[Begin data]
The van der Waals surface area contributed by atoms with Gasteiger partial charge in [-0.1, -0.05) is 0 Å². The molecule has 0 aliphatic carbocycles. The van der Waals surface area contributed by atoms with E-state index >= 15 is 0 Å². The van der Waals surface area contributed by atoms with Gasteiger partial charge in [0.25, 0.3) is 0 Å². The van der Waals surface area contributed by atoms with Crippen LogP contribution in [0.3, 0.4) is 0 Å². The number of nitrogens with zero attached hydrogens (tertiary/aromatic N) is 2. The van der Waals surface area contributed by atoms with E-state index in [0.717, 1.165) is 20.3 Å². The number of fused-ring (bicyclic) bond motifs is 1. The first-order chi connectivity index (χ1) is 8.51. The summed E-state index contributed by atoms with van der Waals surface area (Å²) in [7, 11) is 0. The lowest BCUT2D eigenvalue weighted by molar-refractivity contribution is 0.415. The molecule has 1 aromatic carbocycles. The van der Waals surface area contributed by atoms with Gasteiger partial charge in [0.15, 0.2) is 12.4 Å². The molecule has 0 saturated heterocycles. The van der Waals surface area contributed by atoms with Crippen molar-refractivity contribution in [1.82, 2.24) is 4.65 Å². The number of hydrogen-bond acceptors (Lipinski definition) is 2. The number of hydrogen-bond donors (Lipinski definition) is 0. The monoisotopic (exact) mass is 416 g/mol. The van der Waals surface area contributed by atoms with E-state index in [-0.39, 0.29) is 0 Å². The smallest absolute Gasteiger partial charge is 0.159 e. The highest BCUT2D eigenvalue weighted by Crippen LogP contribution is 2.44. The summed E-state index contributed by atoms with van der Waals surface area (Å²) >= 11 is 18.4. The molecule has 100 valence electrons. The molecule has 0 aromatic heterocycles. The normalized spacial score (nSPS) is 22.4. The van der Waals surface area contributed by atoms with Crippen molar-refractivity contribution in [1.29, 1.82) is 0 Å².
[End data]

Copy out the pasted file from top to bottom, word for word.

The van der Waals surface area contributed by atoms with Gasteiger partial charge in [-0.1, -0.05) is 0 Å². The molecule has 0 aliphatic carbocycles. The van der Waals surface area contributed by atoms with E-state index >= 15 is 0 Å². The van der Waals surface area contributed by atoms with Gasteiger partial charge in [0.25, 0.3) is 0 Å². The van der Waals surface area contributed by atoms with Crippen LogP contribution in [0.3, 0.4) is 0 Å². The number of nitrogens with zero attached hydrogens (tertiary/aromatic N) is 2. The van der Waals surface area contributed by atoms with E-state index in [0.717, 1.165) is 20.3 Å². The number of fused-ring (bicyclic) bond motifs is 1. The first-order chi connectivity index (χ1) is 8.51. The summed E-state index contributed by atoms with van der Waals surface area (Å²) in [7, 11) is 0. The lowest BCUT2D eigenvalue weighted by molar-refractivity contribution is 0.415. The molecule has 1 aromatic carbocycles. The van der Waals surface area contributed by atoms with Gasteiger partial charge in [0.15, 0.2) is 12.4 Å². The molecule has 0 saturated heterocycles. The van der Waals surface area contributed by atoms with Crippen molar-refractivity contribution in [1.82, 2.24) is 4.65 Å². The number of hydrogen-bond acceptors (Lipinski definition) is 2. The number of hydrogen-bond donors (Lipinski definition) is 0. The monoisotopic (exact) mass is 416 g/mol. The van der Waals surface area contributed by atoms with E-state index in [-0.39, 0.29) is 0 Å². The smallest absolute Gasteiger partial charge is 0.159 e. The highest BCUT2D eigenvalue weighted by Crippen LogP contribution is 2.44. The summed E-state index contributed by atoms with van der Waals surface area (Å²) >= 11 is 18.4. The molecule has 100 valence electrons. The molecule has 0 aromatic heterocycles. The normalized spacial score (nSPS) is 22.4. The van der Waals surface area contributed by atoms with Crippen molar-refractivity contribution in [1.29, 1.82) is 0 Å².